Instead of spending $6 million for a new building in Crookston, North Country Food Bank Inc. has changed course and plans to spend $2.5 million to purchase and renovate an existing building in East Grand Forks.

The nonprofit food bank helps supply the Becker County Food Pantry and other food shelves across northwest and west central Minnesota.

The food bank also has decided to decline $3 million in state bonding money approved last year (which requires a 50% match) and instead use $1.5 million in donations that it has already raised for the project, along with short-term financing to cover the remaining $1 million.

The monthly cost of the financing would be about the same as it currently pays for its lease, so the arrangement would be manageable, said Susie Novak, the food bank’s executive director. Fundraising would be ongoing to cover the $1 million.

“We still intend to raise money and pay it off as quickly as possible,” Novak said. "Even though we've made tremendous strides, we still need to raise close to $1 million to reach the total campaign goal." She said contributions, of all sizes, and partner agencies can help.

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Not using state bonding money will save time and shave $1.5 million to $2 million off the cost of the project, since it comes with a lot of strings attached, Novak said. “A lot would have to change to meet state requirements,” she said. “It stipulates things like how much recyclable material is in new office chairs,” she said. Bonding money also comes with time-consuming tracking and reporting requirements, she said. By going with private money, North Country hopes to get the new facility up and running quickly. “Our goal is to be operational by the end of the year,” she said.

The building will need a loading dock, drive-in freezer and cooler space, and some interior remodeling, she said. “It has high side walls, so we can rack high (for storage),” she said.

The renovations will help North Country process and store larger volumes of food -- especially perishable food, and will allow the operation to run more smoothly and comply with safety standards set by Feeding America, Novak said.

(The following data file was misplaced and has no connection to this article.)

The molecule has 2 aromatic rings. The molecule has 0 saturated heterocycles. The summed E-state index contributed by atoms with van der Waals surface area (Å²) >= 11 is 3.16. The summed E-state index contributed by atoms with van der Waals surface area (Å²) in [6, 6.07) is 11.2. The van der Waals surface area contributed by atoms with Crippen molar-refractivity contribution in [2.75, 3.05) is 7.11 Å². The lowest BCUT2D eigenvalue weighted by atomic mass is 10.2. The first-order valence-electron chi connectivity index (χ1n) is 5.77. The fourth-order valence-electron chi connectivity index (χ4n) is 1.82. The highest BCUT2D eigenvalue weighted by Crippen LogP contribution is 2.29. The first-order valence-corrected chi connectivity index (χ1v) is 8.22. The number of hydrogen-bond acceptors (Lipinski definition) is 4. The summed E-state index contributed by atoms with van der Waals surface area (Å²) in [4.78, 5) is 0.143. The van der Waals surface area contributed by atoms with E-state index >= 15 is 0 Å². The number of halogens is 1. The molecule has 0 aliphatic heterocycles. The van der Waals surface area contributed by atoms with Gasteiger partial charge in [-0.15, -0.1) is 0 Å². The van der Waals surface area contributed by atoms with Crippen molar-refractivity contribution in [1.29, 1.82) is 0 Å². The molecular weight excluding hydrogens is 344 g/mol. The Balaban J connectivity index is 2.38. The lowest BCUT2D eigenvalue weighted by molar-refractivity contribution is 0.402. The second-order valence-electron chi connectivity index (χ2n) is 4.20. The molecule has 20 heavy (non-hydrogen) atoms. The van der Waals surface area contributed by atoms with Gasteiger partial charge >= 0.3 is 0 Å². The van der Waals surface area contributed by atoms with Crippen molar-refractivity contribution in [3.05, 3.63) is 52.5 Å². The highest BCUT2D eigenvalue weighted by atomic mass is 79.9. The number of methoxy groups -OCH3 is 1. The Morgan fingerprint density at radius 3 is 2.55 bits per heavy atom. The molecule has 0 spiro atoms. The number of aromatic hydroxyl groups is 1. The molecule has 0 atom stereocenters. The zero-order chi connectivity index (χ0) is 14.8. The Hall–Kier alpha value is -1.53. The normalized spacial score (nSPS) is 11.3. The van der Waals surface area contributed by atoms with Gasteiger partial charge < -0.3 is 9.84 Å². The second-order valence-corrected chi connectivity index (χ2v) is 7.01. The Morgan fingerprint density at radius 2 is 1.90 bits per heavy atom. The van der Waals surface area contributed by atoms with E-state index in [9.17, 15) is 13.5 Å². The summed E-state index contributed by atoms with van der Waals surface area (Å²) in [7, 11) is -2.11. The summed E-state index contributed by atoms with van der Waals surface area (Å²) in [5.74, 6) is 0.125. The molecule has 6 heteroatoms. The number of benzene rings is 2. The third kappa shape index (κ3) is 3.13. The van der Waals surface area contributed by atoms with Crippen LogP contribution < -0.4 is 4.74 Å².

She hopes Becker County and other counties that pledged a donation based on the original plan will allow the money to be used toward the new project. Becker County pledged $35,000, contingent on Polk County (where the food bank is located) also making a sizable donation.

Polk County officials have made verbal commitments to the project, but have not yet taken official action on a donation, she said. Since both Crookston and East Grand Forks are in Polk County (about 25 miles apart) the change of location shouldn’t affect Polk County’s support, she said.

"Our staff and board have been working hard over the past three years to plan for a much-needed new building,” said John Thorson, chairman of North Country's board of directors. “When this existing building came up for sale, we realized it was the perfect opportunity to meet our goals. It will not only allow us to improve service to those in need, but it will do so in a way that allows for the most responsible use of available resources."

The 35,000-square-foot building at 1011 11th Ave. NE in East Grand Forks is actually 5,000 square feet larger than the one the food bank intended to build. It was built in 1997 as a temporary location for Sacred Heart School after the city flooded that year. It has been partially occupied for the last several years, and became available earlier this summer.

One of five food banks in Minnesota, North Country Food Bank is the sole distributor of surplus quality food and non-food products in northwest and west central Minnesota. It serves a 21-county area that includes Becker, Clearwater, Hubbard, Mahnomen, Otter Tail, Norman, Wadena and Wilkin counties, among others.

North Country also serves the Chippewa reservations -- including White Earth, Red Lake, and Leech Lake -- that occupy some of the same geography as these counties.

Throughout its service area, North Country provides food and non-food products to its 220 partner agencies (food shelves, food pantries and other nonprofit organizations that address food insecurity) as well as directly to people in need.

Can you help?

For more information, call 218-281-7356 or visit www.northcountryfoodbank.org.